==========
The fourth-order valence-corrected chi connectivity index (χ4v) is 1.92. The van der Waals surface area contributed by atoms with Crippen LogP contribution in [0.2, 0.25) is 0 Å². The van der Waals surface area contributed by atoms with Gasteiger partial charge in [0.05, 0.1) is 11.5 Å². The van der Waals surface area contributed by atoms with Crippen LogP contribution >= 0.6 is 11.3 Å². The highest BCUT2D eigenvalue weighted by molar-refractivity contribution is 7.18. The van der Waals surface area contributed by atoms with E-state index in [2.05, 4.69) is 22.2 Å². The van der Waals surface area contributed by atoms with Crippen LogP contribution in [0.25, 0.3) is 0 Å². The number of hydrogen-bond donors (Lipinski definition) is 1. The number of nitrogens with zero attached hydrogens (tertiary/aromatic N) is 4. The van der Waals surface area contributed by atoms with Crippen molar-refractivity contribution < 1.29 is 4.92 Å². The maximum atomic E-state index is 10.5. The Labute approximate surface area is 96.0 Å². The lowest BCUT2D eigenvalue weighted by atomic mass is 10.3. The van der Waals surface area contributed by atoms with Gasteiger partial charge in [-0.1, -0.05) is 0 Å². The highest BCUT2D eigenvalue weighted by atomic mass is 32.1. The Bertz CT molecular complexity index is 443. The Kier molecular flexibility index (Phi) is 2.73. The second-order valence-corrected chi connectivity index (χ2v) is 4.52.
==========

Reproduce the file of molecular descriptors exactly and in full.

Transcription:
The fourth-order valence-corrected chi connectivity index (χ4v) is 1.92. The van der Waals surface area contributed by atoms with Crippen LogP contribution in [0.2, 0.25) is 0 Å². The van der Waals surface area contributed by atoms with Gasteiger partial charge in [0.05, 0.1) is 11.5 Å². The van der Waals surface area contributed by atoms with Crippen LogP contribution >= 0.6 is 11.3 Å². The highest BCUT2D eigenvalue weighted by molar-refractivity contribution is 7.18. The van der Waals surface area contributed by atoms with E-state index in [2.05, 4.69) is 22.2 Å². The van der Waals surface area contributed by atoms with Crippen LogP contribution in [0.25, 0.3) is 0 Å². The number of hydrogen-bond donors (Lipinski definition) is 1. The number of nitrogens with zero attached hydrogens (tertiary/aromatic N) is 4. The van der Waals surface area contributed by atoms with Crippen molar-refractivity contribution < 1.29 is 4.92 Å². The maximum atomic E-state index is 10.5. The Labute approximate surface area is 96.0 Å². The lowest BCUT2D eigenvalue weighted by atomic mass is 10.3. The van der Waals surface area contributed by atoms with Gasteiger partial charge in [-0.1, -0.05) is 0 Å². The highest BCUT2D eigenvalue weighted by atomic mass is 32.1. The Bertz CT molecular complexity index is 443. The Kier molecular flexibility index (Phi) is 2.73. The second-order valence-corrected chi connectivity index (χ2v) is 4.52.